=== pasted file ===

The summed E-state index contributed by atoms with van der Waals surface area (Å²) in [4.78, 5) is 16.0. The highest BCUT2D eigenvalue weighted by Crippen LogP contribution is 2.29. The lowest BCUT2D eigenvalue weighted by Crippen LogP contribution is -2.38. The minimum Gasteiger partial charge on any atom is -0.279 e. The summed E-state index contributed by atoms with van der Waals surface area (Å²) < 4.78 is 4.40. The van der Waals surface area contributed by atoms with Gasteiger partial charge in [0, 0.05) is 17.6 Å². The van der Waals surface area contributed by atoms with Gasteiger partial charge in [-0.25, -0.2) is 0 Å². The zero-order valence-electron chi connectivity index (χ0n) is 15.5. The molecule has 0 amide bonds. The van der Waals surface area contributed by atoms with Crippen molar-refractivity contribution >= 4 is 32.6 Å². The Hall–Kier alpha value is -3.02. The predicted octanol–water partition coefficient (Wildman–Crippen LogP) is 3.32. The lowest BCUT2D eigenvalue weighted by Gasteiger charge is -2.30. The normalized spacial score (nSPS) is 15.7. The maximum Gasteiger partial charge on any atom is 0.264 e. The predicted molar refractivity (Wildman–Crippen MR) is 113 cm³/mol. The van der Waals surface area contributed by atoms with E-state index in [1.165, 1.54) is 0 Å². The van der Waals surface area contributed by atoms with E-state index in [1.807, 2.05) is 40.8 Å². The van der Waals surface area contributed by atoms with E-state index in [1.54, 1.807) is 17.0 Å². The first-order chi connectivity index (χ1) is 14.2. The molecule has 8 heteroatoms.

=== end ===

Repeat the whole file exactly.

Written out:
The summed E-state index contributed by atoms with van der Waals surface area (Å²) in [4.78, 5) is 16.0. The highest BCUT2D eigenvalue weighted by Crippen LogP contribution is 2.29. The lowest BCUT2D eigenvalue weighted by Crippen LogP contribution is -2.38. The minimum Gasteiger partial charge on any atom is -0.279 e. The summed E-state index contributed by atoms with van der Waals surface area (Å²) < 4.78 is 4.40. The van der Waals surface area contributed by atoms with Gasteiger partial charge in [0, 0.05) is 17.6 Å². The van der Waals surface area contributed by atoms with Gasteiger partial charge in [-0.25, -0.2) is 0 Å². The zero-order valence-electron chi connectivity index (χ0n) is 15.5. The molecule has 0 amide bonds. The van der Waals surface area contributed by atoms with Crippen molar-refractivity contribution >= 4 is 32.6 Å². The Hall–Kier alpha value is -3.02. The predicted octanol–water partition coefficient (Wildman–Crippen LogP) is 3.32. The lowest BCUT2D eigenvalue weighted by Gasteiger charge is -2.30. The normalized spacial score (nSPS) is 15.7. The maximum Gasteiger partial charge on any atom is 0.264 e. The predicted molar refractivity (Wildman–Crippen MR) is 113 cm³/mol. The van der Waals surface area contributed by atoms with E-state index in [1.165, 1.54) is 0 Å². The van der Waals surface area contributed by atoms with E-state index in [1.807, 2.05) is 40.8 Å². The van der Waals surface area contributed by atoms with E-state index in [1.54, 1.807) is 17.0 Å². The first-order chi connectivity index (χ1) is 14.2. The molecule has 8 heteroatoms.